Studying the sense of smell and its significance to health
The human sense of smell is both well-developed and important to our health. Johan Lundström is trying to unpack a sense that has long been neglected by science.
What are you researching?
“I’m researching how our sense of smell works, and diagnoses and treatments when it does not. The human sense of smell has long been considered weak and unimportant, and has been neglected by researchers. But over the past decade, my research and the work of other researchers have shown that it is highly developed and is of great significance to our health.”
What does your research entail?
“Our focus is on understanding how olfactory impressions are processed by the brain. We have developed a method for measuring brain activity in the olfactory bulbs, which are the part of the olfactory brain that first process a smell – something that was not previously possible.
One line of our research concerns people who have lacked a sense of smell since birth. Amongst other things, we’ve seen that they compensate using other senses. We’ve also discovered that they don’t have less activity in the primary olfactory cortex, which suggests that it has broader functionality than previously assumed.
We’re also researching the loss of the sense of smell later in life – a much more common condition. Roughly half of those affected become depressed and we are trying to understand why this is. A lower quality of life probably plays a part, but it also seems to have something to do with imbalances in brain signalling.”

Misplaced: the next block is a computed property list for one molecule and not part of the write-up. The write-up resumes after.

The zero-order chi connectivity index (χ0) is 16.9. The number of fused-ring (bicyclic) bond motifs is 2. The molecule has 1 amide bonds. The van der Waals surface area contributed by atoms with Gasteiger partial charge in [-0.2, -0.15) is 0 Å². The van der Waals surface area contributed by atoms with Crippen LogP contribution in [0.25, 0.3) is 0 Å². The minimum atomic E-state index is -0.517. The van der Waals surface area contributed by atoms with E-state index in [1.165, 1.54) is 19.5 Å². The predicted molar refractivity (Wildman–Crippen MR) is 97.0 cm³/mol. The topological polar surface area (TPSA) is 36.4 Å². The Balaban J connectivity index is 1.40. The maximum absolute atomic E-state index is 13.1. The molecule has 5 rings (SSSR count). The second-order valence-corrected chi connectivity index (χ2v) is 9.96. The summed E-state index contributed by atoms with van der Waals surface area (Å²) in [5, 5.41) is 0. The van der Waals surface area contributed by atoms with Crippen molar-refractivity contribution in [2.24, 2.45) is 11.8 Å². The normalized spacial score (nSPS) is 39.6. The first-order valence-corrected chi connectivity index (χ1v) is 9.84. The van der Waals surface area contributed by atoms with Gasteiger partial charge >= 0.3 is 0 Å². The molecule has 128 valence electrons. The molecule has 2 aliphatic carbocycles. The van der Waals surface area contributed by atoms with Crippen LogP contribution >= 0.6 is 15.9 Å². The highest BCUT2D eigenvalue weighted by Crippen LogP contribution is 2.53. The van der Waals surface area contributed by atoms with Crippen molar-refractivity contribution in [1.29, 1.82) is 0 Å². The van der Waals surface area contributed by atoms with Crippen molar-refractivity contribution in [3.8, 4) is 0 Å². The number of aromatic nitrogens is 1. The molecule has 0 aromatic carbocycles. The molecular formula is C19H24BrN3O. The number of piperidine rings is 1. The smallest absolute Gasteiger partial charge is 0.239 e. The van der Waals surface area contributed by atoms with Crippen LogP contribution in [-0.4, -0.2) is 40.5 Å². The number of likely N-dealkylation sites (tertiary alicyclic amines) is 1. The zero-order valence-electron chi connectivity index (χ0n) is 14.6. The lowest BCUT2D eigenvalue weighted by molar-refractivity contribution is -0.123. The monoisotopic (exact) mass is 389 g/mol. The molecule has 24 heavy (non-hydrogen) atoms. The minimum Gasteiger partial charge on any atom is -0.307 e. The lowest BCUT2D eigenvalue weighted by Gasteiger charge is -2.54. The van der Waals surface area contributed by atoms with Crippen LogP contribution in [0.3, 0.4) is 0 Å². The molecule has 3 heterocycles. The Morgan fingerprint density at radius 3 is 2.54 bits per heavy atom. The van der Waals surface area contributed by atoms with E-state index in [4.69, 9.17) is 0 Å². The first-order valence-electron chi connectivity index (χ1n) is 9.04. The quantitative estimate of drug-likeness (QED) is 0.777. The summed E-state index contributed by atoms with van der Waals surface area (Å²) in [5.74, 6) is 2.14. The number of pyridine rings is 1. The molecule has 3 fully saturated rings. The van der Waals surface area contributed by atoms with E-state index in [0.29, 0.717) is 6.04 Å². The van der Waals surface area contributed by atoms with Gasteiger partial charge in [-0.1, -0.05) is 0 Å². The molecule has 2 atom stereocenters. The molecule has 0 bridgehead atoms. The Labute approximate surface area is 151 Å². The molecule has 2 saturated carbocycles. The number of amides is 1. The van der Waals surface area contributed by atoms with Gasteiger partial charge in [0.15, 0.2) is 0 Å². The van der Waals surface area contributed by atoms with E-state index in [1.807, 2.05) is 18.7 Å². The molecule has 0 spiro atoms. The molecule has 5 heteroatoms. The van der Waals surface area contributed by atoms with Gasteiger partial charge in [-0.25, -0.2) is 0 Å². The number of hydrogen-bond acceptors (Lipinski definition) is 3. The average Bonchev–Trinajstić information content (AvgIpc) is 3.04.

What do you eventually hope to achieve?
“We are aiming to develop olfactory implants similar to cochlea implants for the hearing impaired. One concrete goal is to take that research all the way to a finished product. More generally, I would like to help stimulate interest in the sense of smell and gain more space for it in the medical programme and in healthcare in line with our new understanding of its significance.”
Text: Anders Nilsson, in translation from Swedish
First published in the booklet ‘From Cell to Society 2023’
About Johan Lundström
Professor of Psychology specialising in Olfactory Perception at the Department of Clinical Neuroscience
Johan Lundström was born in Västerås in 1973. He studied psychology at Uppsala University, graduating in 2001. He took his PhD from the same university in 2005 and went on to spend his postdoc period at McGill University, Montreal, Canada from 2005 to 2007. From then until 2022, he was a principal investigator at Monell Chemical Senses Center, Philadelphia, USA. He has been a principal investigator at Karolinska Institutet and the University of Pennsylvania, USA, and founded and headed up Stockholm University’s Brain Imaging Centre.
Johan Lundström was appointed Professor of Psychology specialising in Olfactory Perception at Karolinska Institutet on 1 January 2023.